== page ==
What does that give you?

"I think it gives [Fitz a chance] to be fresh. And it gives another guy an opportunity, who is a little different than what Fitz is."

More power?

“Bigger body. I would say [Derrick] -- Rawls is a pretty physical runner -- but him and DeVeon are big, physical big guys.”

If you were going to make changes to the offensive line, why did you wait so long? Why didn't you do it already?

“Well I think we're at the point where we want to make sure, so one more day isn't going to hurt us. And to be honest, Darryl rotates those guys through pretty good during practice. You see a lot of the same groupings.”

Is there one area in the interior you're looking at?

"I think we need a little better play from the center, whether it's Jack [Miller] or it's Graham [Glasgow] or Chris [Bryant] or Joe Burzynski at the guard."

What can you as coaches do to help Devin cut down on turnovers?

“It's like anything else. Like a guy false stepping from a defensive perspective. It's fundamentals, and you have to keep talking about the fundamentals. Devin isn't the sole responsible [person] for some of the turnovers. There's a lot of people that goes around to. Him getting back to fundamentals and techniques, footwork, is a big part of it. How you throw through the ball is something that helps. We talk about decisions all the time, and he's shown at times that he's made good decisions. I think that's a part of it. And us running the football. That's a part of it. Taking some of the pressure off of him to do everything.”

Who benefitted most from the week off in terms of healing?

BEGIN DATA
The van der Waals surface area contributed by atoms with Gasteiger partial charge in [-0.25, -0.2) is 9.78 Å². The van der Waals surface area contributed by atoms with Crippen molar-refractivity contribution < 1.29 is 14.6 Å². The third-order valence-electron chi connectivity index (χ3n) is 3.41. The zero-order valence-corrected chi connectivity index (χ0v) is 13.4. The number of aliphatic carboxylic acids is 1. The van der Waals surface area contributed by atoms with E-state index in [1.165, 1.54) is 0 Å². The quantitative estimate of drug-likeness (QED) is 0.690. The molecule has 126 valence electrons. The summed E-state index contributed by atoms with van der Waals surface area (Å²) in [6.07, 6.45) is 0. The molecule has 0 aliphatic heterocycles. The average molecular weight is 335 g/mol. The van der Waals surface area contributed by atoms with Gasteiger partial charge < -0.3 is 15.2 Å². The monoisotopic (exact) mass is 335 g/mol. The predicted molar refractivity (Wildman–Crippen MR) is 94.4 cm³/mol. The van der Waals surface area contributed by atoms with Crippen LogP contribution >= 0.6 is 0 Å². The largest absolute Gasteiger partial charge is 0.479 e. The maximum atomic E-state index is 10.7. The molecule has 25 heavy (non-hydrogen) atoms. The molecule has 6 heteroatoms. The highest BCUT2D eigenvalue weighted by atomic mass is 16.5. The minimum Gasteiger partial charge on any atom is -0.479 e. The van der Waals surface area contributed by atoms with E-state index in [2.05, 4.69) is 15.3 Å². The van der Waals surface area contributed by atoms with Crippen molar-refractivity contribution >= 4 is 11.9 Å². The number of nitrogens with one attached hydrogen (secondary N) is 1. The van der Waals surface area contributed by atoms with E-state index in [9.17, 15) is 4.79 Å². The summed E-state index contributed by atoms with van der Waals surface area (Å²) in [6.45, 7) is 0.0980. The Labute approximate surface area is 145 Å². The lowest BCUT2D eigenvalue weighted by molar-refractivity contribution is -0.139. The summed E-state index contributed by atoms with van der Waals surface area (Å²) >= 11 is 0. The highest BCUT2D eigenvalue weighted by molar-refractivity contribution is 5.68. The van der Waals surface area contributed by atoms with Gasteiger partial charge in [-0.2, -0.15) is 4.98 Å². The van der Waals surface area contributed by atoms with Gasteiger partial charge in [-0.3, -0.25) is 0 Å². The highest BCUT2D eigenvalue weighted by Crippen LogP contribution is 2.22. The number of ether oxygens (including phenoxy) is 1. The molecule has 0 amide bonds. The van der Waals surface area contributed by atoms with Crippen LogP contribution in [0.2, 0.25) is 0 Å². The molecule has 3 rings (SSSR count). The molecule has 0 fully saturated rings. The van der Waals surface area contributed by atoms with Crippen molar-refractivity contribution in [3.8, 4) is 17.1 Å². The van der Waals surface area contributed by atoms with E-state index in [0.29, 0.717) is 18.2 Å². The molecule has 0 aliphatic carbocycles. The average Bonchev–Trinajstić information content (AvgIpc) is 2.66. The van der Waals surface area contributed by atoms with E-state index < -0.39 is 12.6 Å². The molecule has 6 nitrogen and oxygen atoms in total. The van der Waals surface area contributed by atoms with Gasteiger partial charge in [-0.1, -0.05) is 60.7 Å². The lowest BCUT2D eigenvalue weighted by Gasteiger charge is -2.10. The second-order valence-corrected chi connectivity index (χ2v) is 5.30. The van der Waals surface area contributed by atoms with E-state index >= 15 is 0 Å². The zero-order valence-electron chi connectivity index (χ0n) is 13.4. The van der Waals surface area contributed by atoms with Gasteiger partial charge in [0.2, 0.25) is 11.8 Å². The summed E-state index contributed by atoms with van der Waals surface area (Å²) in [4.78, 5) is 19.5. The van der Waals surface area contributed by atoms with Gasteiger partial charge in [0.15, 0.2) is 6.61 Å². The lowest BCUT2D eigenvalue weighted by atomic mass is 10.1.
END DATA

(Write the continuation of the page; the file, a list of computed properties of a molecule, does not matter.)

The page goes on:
“To be honest with you, everybody participated. I've been around teams where guys can tell the trainer that they have a hamstring pull, and it's hard to test hamstrings and backs. And so we didn't have any of that.”

MGoQuestion: Is there a disconnect between how you do in practice vs. how you perform in games, especially from an offensive perspective?

“No. I don't think so. We go against each other an awful lot. For the speed of the game, the competition level and all that. There's days and whatever drills we're doing where the offense is on fire. If you coach defense, you're not happy. There's days when the defense is on fire and the offense isn't very happy.”

MGoFollowup: Do the same issues that we see in games crop up in practice?

“No, I think the only thing is ball security and doing a better job with that.”

It seems like option teams aren't optioning the backside defenders much anymore. They're optioning the frontside guy --

"Well they'll get the frontside or -- Minnesota will option your 2-technique or your 3."


"Oh yeah. It's true midline. It's option football. It's truly option midline football.

History of the Jug?

“We talk about it. We bring that trophy in. Yesterday -- yesterday was Sunday, right? We brought the jug in. Talked about it again. Kind of went through the history of it and what it means from that history.”

What’s the one thing you want to impress upon your players?

“You don't want them to come over to your sideline and take it back.”

Where is the Jug right now?

“It's safely secure with Jon Falk.”

This is Jon’s last game. A lot of people associate him with the Jug. Did you do anything special?

“No, but Tuesday we'll have Jon come down and talk to them. We practice tomorrow. That's how we'll start the team meeting.”

How important is it to preserve rivalry games like this in a college football landscape that’s constantly changing with respect to money, realignment, etc.?